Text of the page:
1. Offer your services to someone else
In The Crisis Book (LID Publishing, £9.99), Cary Cooper and Andrew Kinder say asking for help must be earned. ‘Build a reputation as someone who assists others and they’ll want to help you.’ Need someone to feed your cat while you’re away? Offer to walk their dog in exchange. It’s not a cynical ploy, it’s reciprocity.
2. Be clear
Ask yourself what you need, then simplify the issues: do you want advice, practical help, materials or information? ‘Focus on finding the right person to give you the support you need,’ says Cooper. Be prepared to be insistent as well as clear. A study found people were more likely to agree to help the second time they were asked.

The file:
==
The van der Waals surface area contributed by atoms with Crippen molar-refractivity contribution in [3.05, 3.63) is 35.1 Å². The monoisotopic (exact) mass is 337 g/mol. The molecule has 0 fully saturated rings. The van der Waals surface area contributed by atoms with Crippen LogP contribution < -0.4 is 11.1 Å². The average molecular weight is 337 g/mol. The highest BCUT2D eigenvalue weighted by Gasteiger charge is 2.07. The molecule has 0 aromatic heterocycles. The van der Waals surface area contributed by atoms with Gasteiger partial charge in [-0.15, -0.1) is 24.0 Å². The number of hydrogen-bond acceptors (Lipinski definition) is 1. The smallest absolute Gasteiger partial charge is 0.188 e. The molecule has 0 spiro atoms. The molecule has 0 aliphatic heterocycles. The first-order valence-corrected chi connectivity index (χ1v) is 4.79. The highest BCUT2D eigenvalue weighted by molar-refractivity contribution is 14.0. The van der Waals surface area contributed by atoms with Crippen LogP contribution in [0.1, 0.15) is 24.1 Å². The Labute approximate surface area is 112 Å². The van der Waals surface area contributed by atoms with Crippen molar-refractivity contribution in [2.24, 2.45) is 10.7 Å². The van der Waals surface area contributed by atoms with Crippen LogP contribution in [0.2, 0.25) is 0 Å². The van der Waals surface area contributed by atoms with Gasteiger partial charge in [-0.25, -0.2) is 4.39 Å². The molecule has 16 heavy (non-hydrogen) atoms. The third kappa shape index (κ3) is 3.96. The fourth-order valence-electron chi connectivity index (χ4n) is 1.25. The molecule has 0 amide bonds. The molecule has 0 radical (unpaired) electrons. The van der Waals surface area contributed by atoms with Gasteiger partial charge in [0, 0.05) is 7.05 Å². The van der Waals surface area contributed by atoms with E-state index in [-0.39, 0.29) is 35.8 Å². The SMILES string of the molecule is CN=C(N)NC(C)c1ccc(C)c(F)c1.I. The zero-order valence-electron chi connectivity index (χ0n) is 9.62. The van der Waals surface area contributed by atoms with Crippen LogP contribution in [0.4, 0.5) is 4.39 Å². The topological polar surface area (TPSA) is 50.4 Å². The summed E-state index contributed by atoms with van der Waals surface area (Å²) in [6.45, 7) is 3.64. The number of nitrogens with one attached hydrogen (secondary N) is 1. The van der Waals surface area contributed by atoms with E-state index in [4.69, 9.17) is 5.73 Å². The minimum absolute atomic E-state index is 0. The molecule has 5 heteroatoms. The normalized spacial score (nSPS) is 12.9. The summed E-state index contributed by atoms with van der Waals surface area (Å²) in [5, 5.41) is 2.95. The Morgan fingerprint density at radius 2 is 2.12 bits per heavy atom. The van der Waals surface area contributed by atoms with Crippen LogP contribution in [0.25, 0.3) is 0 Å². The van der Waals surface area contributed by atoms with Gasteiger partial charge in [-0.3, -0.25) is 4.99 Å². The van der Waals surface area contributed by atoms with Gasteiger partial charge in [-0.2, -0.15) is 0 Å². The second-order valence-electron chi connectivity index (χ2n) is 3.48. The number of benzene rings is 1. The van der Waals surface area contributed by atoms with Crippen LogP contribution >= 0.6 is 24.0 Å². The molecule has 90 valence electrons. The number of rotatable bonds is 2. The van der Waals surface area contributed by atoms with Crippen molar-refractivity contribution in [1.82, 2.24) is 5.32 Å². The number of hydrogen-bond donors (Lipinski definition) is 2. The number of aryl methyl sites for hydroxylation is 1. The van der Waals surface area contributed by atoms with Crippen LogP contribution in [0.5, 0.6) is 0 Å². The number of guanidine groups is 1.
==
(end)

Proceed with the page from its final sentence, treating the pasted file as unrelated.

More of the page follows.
3. It isn’t a weakness
Asking for help isn’t about losing face, being inept or a lack of control – in fact, it’s the opposite. A study by Harvard Business School’s Alison Wood Brooks found that people actually think you are smarter if you ask for help. ‘Seeking advice boosts perceptions of competence, and makes advisors feel affirmed,’ says Wood Brooks. Cooper adds: ‘People think they’re losing control if they ask for help, but they’re regaining control. We all need help sometimes.’